At the training, we released our first fact sheet on Why the Arts Matter in New Hampshire for advocates to use when speaking with all presidential candidates, which includes valuable research on the impact of arts and arts education. Americans for the Arts President and CEO Robert L. Lynch speaks at the Iowa Arts Advocacy Caucus in Des Moines.

To download the fact sheet and other resources, visit

#ArtsVote2016 Campaign Site Features Candidate Arts Memos

The 2016 presidential election is a chance for advocates like you to advance the arts at the highest level of American politics. The Arts Action Fund has created a new online advocacy toolkit as part of our comprehensive #ArtsVote2016 campaign.

Just go to /ArtsVote2016 to find all the latest news, facts and figures, and social media buzz to effectively speak up for the arts this campaign season. With 18 major presidential candidates, it’s hard to keep track of who did what and when. That is why on the #ArtsVote2016 homepage we have published a Candidate Arts Memo for each candidate that details his or her history, viewpoint, and policy record with respect to the arts and arts education. At the end of each Memo is a sampling of customized questions that advocates are encouraged to pose to candidates, either at a campaign event or on social media. Remember to use the hashtag #ArtsVote2016 to join the conversation on Twitter.


Federal Update

This story was featured in our print newsletter. To view recent updates on ESEA and its impact on arts education, please view our blog post.

Appropriations Extended; Historic Opportunity for Arts Education
On September 30, 2015, Congress passed legislation to keep government agencies funded until December 11, including “level” funding for the National Endowment for the Arts. This short-term extension provides more time for Congress to reach a budget agreement. While funding disagreements continue, Congress is also working to advance an historic K-12 federal education overhaul. A select congressional conference committee has begun work to negotiate final legislation. If successful, it will be the first time in 14 years that new education policy has advanced, impacting a whole eneration of students. Combined, the competing House and Senate bills contain 13 arts-friendly provisions, including retaining the arts as a core academic subject.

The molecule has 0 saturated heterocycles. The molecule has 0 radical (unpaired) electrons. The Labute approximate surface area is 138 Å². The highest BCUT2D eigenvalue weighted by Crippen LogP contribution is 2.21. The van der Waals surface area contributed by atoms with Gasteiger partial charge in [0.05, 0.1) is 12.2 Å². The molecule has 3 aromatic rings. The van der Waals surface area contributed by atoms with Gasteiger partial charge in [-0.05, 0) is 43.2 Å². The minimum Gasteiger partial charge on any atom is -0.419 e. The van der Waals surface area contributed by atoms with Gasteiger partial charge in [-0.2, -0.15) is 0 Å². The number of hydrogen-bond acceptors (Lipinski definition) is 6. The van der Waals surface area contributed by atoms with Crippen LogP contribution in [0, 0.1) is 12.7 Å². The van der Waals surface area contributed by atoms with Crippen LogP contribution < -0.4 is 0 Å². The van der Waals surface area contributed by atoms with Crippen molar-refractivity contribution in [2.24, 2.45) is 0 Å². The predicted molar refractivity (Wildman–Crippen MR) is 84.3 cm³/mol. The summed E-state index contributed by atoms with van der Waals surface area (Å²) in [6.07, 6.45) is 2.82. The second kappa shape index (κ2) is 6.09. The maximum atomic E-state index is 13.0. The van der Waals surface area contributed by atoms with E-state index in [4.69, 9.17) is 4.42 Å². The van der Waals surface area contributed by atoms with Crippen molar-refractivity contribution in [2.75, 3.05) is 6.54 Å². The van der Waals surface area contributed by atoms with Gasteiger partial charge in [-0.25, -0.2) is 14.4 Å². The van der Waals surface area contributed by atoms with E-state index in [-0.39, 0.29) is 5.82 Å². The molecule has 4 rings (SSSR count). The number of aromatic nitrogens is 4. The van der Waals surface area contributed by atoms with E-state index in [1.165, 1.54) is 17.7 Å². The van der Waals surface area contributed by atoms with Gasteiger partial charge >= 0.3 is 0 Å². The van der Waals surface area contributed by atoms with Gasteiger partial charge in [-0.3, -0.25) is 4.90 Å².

The Arts Action Fund monitors arts policy at the federal level and helps bring citizens’ voices to the table when important arts issues are debated. For detailed legislative updates, please visit

State Appropriations

The Maryland General Assembly restored an $800,000 mid-year cut to the state arts appropriation, bringing it up to the mandated level of $16.8 million for FY 2016. The Massachusetts House and Senate overrode Gov. Baker’s veto and approved $14.16 million-an increase of 16.7 percent-for the Massachusetts Cultural Council.
To view the state appropriations chart in full-size, please click here.


Members like you are making a huge impact on the 2016 presidential campaign by participating in our ArtsVote2016 campaign. Candidates as diverse as Bernie Sanders, Chris Christie, Ben Carson, and Hillary Clinton are coming out in support of the arts. Why are these national politicians making time out of their campaigns to speak about the arts? Because members like you are asking them! We are showing up at campaign events, sharing our stories on the web, and using the hashtag #ArtsVote2016 on social media-presidential candidates are taking notice. Here are just a few of the responses your advocacy has triggered. Click on each photo below for the full story.

Members like you are pushing presidential candidates from both parties to make pro-arts statements. But our work doesn’t stop here. We’ll be convening more advocacy trainings, publishing more news and information on our webpage, and continuing to advocate for pro-arts planks in both parties’ National Platform Statements. If you’d like to connect with any of the presidential candidates on social media, you can find all of their Twitter and Facebook handles on our website at Remember to include #ArtsVote2016 when you tweet.